Jacob Lawrence – Forward Together
Dimensions: 30 x 45″ framed / 25.5 x 40″ unframed
Forward Together is a powerful and passionately expressive print created as a limited edition by late artist Jacob Lawrence in support of the Children’s Defense Fund. The imagery chronicles the heroic actions of Harriet Tubman, who guided hundreds of enslaved African Americans to freedom. It is based on the artist’s painting from 1967, titled ‘Through Forests, Through Rivers, Up Mountains’, which is part of the permanent collection at the Hirshhorn Museum in Washington, DC.
Celebrated artist Jacob Lawrence (1917-2000) created distinctive artworks in an expressive and abstracted style. His art explores the human condition, the African American experience, American history, and themes of social justice. Lawrence and his wife, artist Gwen Knight, had a life-long partnership of creative and critical guidance and support. About his own work, Lawrence said “When the subject is strong, simplicity is the only way to treat it.”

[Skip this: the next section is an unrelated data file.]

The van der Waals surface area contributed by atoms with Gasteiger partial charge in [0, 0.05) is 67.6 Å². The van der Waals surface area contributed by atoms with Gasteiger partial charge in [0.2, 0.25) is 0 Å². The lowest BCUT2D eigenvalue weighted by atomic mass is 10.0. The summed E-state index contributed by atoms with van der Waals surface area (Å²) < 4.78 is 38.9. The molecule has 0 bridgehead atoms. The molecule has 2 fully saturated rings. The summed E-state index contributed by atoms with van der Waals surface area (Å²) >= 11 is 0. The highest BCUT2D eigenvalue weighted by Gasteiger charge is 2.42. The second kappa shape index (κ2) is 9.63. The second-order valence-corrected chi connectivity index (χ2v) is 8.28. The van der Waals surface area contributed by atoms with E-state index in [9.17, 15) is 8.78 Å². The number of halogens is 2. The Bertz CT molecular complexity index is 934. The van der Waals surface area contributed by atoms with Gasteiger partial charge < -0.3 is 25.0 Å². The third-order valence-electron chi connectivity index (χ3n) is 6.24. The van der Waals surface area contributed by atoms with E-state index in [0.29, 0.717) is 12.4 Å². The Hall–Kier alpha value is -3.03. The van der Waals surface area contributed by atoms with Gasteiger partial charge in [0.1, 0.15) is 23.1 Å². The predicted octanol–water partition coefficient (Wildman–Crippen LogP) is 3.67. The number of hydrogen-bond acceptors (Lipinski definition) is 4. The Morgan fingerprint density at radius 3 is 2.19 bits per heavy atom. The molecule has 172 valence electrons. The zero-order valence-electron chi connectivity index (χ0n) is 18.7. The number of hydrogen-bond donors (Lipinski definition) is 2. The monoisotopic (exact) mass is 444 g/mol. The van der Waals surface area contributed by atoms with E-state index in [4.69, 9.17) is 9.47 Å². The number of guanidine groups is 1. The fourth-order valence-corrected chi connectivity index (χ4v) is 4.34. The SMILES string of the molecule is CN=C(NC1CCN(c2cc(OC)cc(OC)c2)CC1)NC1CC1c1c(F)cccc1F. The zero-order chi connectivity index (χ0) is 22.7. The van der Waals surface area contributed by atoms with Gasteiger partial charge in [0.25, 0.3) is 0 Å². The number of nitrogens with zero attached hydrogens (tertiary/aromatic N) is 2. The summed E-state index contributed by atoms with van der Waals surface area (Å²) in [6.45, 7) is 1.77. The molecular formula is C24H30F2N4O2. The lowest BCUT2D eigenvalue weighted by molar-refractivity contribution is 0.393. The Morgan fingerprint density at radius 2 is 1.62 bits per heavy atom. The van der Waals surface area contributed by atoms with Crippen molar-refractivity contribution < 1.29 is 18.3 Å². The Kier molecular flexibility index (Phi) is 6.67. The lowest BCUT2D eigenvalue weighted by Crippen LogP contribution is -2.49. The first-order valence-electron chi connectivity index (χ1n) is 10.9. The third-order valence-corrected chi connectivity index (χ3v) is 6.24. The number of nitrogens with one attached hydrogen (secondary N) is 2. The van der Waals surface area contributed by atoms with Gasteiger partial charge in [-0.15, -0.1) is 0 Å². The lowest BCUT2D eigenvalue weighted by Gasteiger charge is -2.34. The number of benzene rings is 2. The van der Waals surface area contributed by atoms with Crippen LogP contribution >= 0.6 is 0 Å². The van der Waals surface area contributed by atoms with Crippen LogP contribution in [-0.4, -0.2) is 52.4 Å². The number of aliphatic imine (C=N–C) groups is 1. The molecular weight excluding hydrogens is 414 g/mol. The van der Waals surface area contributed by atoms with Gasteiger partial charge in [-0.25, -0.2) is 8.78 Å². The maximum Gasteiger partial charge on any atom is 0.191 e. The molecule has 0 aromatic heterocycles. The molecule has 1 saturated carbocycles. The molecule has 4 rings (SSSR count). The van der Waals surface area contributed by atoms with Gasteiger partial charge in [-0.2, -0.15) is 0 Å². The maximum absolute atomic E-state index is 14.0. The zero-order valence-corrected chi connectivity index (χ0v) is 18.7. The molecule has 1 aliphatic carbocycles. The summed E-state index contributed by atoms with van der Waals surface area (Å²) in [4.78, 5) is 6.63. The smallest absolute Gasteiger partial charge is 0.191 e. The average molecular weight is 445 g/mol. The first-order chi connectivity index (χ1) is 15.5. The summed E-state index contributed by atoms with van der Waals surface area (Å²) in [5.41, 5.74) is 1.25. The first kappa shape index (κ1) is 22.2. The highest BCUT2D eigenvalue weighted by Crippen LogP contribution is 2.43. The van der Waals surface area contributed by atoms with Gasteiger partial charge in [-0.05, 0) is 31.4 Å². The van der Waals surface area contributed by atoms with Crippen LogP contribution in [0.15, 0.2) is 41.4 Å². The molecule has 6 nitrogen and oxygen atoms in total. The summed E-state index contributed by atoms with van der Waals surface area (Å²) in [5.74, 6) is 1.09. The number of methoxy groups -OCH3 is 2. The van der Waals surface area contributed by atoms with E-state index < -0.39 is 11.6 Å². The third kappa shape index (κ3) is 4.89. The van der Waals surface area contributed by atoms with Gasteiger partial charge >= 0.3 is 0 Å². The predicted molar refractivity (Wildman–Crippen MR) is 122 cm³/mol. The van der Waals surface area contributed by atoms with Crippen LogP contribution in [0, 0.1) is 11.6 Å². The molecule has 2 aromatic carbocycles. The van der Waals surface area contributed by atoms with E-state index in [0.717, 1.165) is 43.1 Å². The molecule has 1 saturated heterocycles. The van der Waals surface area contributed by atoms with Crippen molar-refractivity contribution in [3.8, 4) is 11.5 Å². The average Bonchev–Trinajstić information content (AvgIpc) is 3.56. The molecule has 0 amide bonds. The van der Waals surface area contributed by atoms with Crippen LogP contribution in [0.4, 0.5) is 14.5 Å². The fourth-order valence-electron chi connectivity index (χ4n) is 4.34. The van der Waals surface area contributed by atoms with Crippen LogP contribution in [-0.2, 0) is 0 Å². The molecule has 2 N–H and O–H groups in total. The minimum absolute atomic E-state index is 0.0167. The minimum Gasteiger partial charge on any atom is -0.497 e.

Lawrence began his art career during the Harlem Renaissance, in 1930s New York City. In 1941, he was the first African American artist to be represented in the collection of the Museum of Modern Art (MOMA) in New York City. During World War II (1939-45), he was drafted into the United States Coast Guard and served in a segregated regiment and as Coast Guard Artist. He became an influential teacher across the country, including at Black Mountain College in North Carolina. He was Professor Emeritus at the University of Washington in Seattle, where he taught from 1970 to 1985.
Major retrospectives of Lawrence’s work were held at the Whitney Museum of American Art in New York City in 1974 and at Seattle Art Museum in 2003. His artworks are in the permanent collections of over 200 museums, including the Metropolitan Museum of Art, the Museum of Modern Art (MOMA), the National Gallery of Art in Washington, DC, and the White House Art Collection. He was honored with a Washington State Governor’s Arts and Heritage Award in 1984. His artworks and legacy continue to inspire discussions about art, society, and social justice.